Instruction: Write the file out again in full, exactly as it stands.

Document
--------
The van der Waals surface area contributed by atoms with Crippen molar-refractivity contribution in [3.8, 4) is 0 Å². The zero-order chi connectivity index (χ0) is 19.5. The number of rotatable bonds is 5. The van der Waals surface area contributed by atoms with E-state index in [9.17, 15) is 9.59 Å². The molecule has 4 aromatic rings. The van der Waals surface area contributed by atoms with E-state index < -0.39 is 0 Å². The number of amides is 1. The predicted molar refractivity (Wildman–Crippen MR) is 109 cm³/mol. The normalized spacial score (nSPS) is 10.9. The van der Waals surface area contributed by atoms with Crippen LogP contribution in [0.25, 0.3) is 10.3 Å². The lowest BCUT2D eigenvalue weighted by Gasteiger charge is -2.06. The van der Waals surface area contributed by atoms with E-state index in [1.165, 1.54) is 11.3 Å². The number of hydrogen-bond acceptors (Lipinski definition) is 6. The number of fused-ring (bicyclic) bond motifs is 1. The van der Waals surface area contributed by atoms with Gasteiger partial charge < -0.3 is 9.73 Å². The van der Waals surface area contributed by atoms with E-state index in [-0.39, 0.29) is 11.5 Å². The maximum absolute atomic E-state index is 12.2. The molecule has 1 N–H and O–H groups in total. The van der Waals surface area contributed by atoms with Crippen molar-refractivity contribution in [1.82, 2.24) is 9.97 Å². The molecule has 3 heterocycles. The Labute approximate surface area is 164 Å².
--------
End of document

The van der Waals surface area contributed by atoms with Crippen molar-refractivity contribution in [3.8, 4) is 0 Å². The zero-order chi connectivity index (χ0) is 19.5. The number of rotatable bonds is 5. The van der Waals surface area contributed by atoms with E-state index in [9.17, 15) is 9.59 Å². The molecule has 4 aromatic rings. The van der Waals surface area contributed by atoms with E-state index < -0.39 is 0 Å². The number of amides is 1. The predicted molar refractivity (Wildman–Crippen MR) is 109 cm³/mol. The normalized spacial score (nSPS) is 10.9. The van der Waals surface area contributed by atoms with Crippen LogP contribution in [0.25, 0.3) is 10.3 Å². The lowest BCUT2D eigenvalue weighted by Gasteiger charge is -2.06. The van der Waals surface area contributed by atoms with E-state index in [1.165, 1.54) is 11.3 Å². The number of hydrogen-bond acceptors (Lipinski definition) is 6. The number of fused-ring (bicyclic) bond motifs is 1. The van der Waals surface area contributed by atoms with Gasteiger partial charge < -0.3 is 9.73 Å². The van der Waals surface area contributed by atoms with E-state index in [-0.39, 0.29) is 11.5 Å². The maximum absolute atomic E-state index is 12.2. The molecule has 1 N–H and O–H groups in total. The van der Waals surface area contributed by atoms with Crippen molar-refractivity contribution in [1.82, 2.24) is 9.97 Å². The molecule has 3 heterocycles. The Labute approximate surface area is 164 Å².